September 24, 2019
Backstage Life: John Clarke
Welcome to Backstage Life where we feature the people behind the scenes who make opera happen. Today we're talking to John Clarke, a Lyric Opera stagehand who has been with us since 1986. Here's what he had to say about his life at Lyric.
WHAT IS YOUR ROLE AT LYRIC, AND HOW LONG HAVE YOU HELD THE POSITION?
Broad stroke, I'm a stagehand, and specifically the assistant electrician. I don't know when I became an assistant! I've been here since '86—initially as an apprentice. Back then we had two apprentices in each department, and every seven weeks you'd switch departments so you'd learn a little of everything. I started as a carpenter, when I was done being an apprentice—that was about five years—then the electricians asked me to join their crew. I did, and I've stayed there ever since!
WHAT LED YOU TO WORK AT LYRIC?
I have to give my father credit because he was a stagehand here for 45 years, but he didn't want me to work here! He had higher aspirations for me, but I'd been coming to work with him since I was a little kid and thought it was the coolest thing. He's John Clarke, too. The opportunity came up and I took it. I was 19, maybe just turned 20.
WHAT'S A TYPICAL DAY LIKE FOR YOU?
A typical day is anything but typical! It usually starts with a plan laid the day before that goes completely off the rails. Half my job is working on productions and half my job is keeping a 90-yearold building from falling apart. I get here at 7:30 a.m. every day, and honestly sort of hold my breath when I walk in. I start turning lights on and start looking for whatever went wrong last night. The plan is to strike whatever the show was last night, but more often than it should be there's something that doesn't work or a water leak somewhere or someone came up with an idea at midnight and it's now an emergency! If there's a show or rehearsal to set up onstage, the main thing I have to do is whatever lighting effects, water effects, bleeding floors, etc. needs to be set up—and it's different for every production.
WHAT'S THE MOST CHALLENGING ASPECT OF YOUR JOB?
The most challenging thing is interpreting whatever the director or designer's idea is into something that doesn't exist yet. Example? "I picture the floor bleeding," both for Elektra and for Bel Canto. After the shootings at the end, characters fell and were supposed to bleed from their heads, and we had the blood come up through the floor. Another favorite was the "dancing" water fountain in the most recent Mikado, with the spurts of water synchronized to the music. That's the most challenging part—they say, "I want the water to dance with the music!" and they go away and I've gotta make it work.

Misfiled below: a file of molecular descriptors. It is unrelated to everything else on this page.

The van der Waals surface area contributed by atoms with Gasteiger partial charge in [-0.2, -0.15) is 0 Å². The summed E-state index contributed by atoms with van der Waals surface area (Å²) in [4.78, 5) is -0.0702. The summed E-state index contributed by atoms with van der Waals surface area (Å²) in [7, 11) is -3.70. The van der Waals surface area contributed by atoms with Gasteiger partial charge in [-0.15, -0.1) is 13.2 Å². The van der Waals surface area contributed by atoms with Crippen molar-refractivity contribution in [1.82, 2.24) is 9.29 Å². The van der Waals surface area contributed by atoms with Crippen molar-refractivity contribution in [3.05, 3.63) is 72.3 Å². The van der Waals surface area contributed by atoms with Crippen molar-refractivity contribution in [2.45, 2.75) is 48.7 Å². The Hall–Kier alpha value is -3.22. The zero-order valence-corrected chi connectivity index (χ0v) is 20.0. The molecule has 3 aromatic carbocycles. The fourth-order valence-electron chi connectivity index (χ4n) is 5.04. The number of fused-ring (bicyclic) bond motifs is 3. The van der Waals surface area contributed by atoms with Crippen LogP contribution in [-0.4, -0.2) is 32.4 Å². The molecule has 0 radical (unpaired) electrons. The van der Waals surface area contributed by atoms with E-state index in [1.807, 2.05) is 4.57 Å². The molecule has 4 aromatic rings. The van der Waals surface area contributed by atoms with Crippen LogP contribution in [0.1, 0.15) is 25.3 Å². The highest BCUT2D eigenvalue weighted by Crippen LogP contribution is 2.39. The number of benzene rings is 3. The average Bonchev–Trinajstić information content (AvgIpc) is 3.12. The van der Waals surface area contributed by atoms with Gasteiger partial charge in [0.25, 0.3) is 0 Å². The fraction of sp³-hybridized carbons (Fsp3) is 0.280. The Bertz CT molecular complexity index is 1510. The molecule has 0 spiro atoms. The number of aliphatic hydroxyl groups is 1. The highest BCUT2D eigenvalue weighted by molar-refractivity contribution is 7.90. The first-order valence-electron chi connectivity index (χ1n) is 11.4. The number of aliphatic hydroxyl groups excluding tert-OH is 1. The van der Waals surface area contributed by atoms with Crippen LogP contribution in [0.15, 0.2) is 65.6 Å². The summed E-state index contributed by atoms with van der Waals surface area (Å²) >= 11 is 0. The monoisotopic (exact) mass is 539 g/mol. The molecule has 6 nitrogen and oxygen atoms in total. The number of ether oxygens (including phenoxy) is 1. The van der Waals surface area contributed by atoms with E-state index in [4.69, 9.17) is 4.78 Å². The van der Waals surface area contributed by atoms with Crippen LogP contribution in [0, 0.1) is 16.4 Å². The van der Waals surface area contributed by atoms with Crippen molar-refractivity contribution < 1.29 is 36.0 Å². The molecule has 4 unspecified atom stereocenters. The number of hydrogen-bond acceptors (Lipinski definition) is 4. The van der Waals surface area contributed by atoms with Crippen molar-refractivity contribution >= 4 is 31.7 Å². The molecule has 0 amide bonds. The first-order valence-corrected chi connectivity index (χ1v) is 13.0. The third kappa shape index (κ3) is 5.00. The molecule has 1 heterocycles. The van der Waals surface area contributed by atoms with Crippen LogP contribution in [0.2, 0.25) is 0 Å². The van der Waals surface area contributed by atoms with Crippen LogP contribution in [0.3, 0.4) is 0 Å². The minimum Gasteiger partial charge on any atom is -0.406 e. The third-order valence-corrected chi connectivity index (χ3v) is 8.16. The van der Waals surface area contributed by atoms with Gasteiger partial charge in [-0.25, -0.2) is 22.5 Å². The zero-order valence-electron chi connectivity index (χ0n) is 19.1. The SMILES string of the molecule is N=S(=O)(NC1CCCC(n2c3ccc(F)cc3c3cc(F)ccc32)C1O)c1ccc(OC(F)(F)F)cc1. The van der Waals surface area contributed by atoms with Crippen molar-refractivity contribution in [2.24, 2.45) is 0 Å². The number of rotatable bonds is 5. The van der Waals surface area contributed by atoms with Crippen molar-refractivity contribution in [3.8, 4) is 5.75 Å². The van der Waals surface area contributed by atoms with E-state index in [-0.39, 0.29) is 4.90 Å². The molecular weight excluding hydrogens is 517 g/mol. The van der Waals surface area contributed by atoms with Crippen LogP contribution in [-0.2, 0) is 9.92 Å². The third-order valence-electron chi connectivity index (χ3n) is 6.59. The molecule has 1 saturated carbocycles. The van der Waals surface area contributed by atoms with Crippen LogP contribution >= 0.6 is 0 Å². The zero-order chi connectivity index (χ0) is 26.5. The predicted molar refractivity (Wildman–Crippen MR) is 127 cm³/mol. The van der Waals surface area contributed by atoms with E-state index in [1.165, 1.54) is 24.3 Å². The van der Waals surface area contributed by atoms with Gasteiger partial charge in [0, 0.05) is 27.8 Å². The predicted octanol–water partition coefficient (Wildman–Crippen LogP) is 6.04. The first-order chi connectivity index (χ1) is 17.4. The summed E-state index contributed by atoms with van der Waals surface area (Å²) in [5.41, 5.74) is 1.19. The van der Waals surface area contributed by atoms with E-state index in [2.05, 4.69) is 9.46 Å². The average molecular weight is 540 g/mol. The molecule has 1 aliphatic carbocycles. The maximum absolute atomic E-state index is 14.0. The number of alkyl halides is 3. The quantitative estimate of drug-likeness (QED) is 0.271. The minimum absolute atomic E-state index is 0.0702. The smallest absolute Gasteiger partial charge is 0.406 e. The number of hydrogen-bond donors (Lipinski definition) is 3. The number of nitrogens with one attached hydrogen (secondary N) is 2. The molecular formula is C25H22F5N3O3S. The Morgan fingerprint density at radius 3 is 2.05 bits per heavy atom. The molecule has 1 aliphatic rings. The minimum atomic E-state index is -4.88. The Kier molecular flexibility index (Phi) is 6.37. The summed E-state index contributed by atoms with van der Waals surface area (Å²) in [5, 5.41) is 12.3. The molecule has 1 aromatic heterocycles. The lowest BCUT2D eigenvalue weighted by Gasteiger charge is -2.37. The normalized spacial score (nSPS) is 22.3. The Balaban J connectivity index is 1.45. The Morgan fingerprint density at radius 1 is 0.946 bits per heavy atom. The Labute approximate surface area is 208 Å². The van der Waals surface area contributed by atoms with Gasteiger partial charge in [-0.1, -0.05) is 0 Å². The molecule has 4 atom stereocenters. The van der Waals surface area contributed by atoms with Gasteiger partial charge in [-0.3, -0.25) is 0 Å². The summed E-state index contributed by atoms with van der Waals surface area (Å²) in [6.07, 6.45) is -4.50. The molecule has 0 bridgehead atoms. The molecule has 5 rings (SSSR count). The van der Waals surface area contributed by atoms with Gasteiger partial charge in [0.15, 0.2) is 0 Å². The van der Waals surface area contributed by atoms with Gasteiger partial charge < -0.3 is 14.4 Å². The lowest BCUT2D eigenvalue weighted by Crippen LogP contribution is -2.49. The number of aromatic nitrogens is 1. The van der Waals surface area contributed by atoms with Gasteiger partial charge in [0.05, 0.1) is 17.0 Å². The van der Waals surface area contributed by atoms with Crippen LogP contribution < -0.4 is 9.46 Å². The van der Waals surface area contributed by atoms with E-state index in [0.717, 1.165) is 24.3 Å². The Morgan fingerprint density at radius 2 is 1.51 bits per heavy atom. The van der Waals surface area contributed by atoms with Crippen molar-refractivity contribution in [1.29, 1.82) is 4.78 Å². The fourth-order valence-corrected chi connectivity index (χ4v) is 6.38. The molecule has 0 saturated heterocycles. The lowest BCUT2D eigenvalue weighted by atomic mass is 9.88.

WHAT KEEPS YOU COMMITTED TO THE WORK YOU DO?
It's the only job I know of where you get to do cool stuff like that! What really keeps me committed is the opportunity with every production to take an abstract idea and build it from scratch. I get to be as creative as I can and invent things no one has ever seen before. A truly unique way to contribute to an experience that hopefully touches the lives of nearly 3,600 people. And it's fun!
WHAT'S SOMETHING ABOUT YOUR JOB THAT PEOPLE MIGHT NOT KNOW?
Probably that there are places in this building that no one left alive has been in. I've been in every ceiling, wall, and floor space there is within the theater and backstage. There's usually a tiny little knee-shaped hole in the brick...I've had to chisel into time capsules left by the guys who built the building. We still have places with original wiring and piping that needs to be maintained...and the installation of new equipment, too. Like our video wall down there that we hung from a space no one knew existed, over the Opera Club stairs.
A FAVORITE LYRIC MOMENT?
That would have to be when I rode the mountain out for the old Magic Flute—August Everding's production, which put me three feet away from the Queen of the Night during her big aria. That's the first time I really appreciated opera—it made the hair on my neck stand up! I'd been here a couple of years and had never liked opera, because I didn't realize what people could do with their voices. I've gotten to like a lot of it. I'm more of a Verdi, Puccini, Rossini kind of guy, and a lot of the other stuff I like, too.
BEYOND OPERA, WHAT ARE YOUR OTHER PASSIONS?
Whiskey and motorcycles! Whiskey across the board, motorcycles specifically Harley Davidson!